By contrast, the Australian national side has for decades encouraged younger players to make a full contribution. This, Vaughan argued, is one of the major factors in their dominance of the sport.

For England, shifting the focus of the team to younger players became a priority in the run-up to the 2005 Ashes series. "We had to get rid of a few of the senior players, not because they're not good players, but [because] we felt like they had a lot of baggage against Australia," Vaughan said. He suggested that since many of the senior players had lost to Australia many times before, their heads were more likely to drop should England lose the first test. "I wanted a really young team with no fear of... facing McGrath, Lee, Warne, Ponting, Hayden or Langer," he said.

The main benefit of having a team with no baggage is that the leader can more easily find constructive things to say about a loss, he continued. "If you look at that [first] game at Lord's: yes, we lost, and we lost quite convincingly, but there were so many positives to take out of the game." All of the younger players believed sincerely that England could fight back, and so it proved.

Very different skills were required when Vaughan himself had to fight back from serious injury, and it was these that Bull chose to focus on next. With a serious knee injury keeping him out of action throughout 2006, a succession of hamstring problems and then a broken finger, it seemed Vaughan might never regain his form. But then in May of this year, in his first test for 18 months, the captain reasserted his authority by pounding the West Indies with an innings of 103.

He attributed his recovery in part to common-sense measures: drawing encouragement from past recoveries, for example, and setting himself manageable goals. But he also said some deep self-analysis was required. "I always say, 'You're never out of form, you're out of mind.' You forget your routine, or you get a little bit blasé, or you get a bit too clever."

The key to consistently high performance is to get the basics right, he argued. "You see a lot of players, when they're doing well... start calling fancy shots, or trying to bowl clever deliveries, and before you know it, they play themselves out of form." The way to overcome this rot is to recall your original motivations, he suggested. "Why did we play the game when we were kids? Because we enjoyed it. Why did we play? Because we just enjoyed running around. We liked smacking the ball. We liked catching it. We liked training. And sometimes, when you're doing it under pressure, you forget to do that. You forget to think about why you did it as a kid."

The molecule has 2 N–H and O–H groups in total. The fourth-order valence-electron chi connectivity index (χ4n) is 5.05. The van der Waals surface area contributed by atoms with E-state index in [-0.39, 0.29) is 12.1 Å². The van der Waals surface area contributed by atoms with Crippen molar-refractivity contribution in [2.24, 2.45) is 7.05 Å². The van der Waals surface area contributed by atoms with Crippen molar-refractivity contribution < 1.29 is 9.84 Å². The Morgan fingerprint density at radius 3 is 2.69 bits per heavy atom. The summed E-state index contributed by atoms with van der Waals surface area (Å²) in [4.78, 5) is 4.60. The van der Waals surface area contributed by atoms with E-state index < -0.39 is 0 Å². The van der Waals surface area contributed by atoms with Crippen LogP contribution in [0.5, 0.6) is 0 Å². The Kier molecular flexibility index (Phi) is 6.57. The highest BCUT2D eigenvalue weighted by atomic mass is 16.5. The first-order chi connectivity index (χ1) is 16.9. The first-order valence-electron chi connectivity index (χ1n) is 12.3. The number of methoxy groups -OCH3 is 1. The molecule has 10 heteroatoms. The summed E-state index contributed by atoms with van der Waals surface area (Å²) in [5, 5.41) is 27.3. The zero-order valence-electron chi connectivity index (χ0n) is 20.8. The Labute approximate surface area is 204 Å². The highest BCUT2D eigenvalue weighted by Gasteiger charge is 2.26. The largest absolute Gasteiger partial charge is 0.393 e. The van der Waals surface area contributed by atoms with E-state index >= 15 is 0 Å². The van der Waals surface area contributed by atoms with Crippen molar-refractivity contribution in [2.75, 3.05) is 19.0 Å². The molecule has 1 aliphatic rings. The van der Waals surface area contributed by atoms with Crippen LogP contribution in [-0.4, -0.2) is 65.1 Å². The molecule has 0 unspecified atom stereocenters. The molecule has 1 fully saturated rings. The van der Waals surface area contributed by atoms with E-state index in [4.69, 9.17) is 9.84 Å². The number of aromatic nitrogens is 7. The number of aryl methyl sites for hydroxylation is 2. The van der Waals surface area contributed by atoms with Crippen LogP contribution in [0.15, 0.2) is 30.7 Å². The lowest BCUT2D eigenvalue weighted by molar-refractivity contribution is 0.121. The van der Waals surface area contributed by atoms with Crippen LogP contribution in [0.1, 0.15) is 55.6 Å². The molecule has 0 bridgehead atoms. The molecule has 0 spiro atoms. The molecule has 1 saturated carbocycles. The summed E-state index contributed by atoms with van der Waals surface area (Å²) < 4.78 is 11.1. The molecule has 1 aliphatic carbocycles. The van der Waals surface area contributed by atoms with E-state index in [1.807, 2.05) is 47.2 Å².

Snapping back into your optimal routine is also crucial, he added. All the best players have a routine they can fall back on. So whenever he is facing a delivery, he treats it as a series of steps from the run-in to the release to the strike, each of which activates a habitual response. "I know exactly what I'm going to do... so every ball seems to be the same ball because I'm doing the same thing, moving my feet, my stance, my thought process," he said. "It just happens."

Ultimately, he said, what gives you confidence is preparation. The 103 innings that marked his return to form came in a week when he felt fully prepared and raring to go. The routine was so well-embedded that his instincts told him he was on form. "It all felt right that week, so I didn't want to seem arrogant, but I wanted to feel confident, and I told everyone that I was going to go and get a few runs, and thankfully I did."

Perhaps the most important prerequisite of high performance, he concluded, is enjoyment. When you know that you have done all you can to prepare for a match then you can genuinely enjoy it. And you can help your players to feel the same way. "I always go to the players pre-match, during the match, [and] remind them about great experiences as a team and as individuals," he said. "I always tell them how great they've been playing in the nets, even if they've not. And it's just a build-up process to make sure that when we're going out on that pitch, they're all feeling good about themselves... If you're doing everything you possibly can, you can enjoy life. You can enjoy the game, and I guarantee that'll bring success."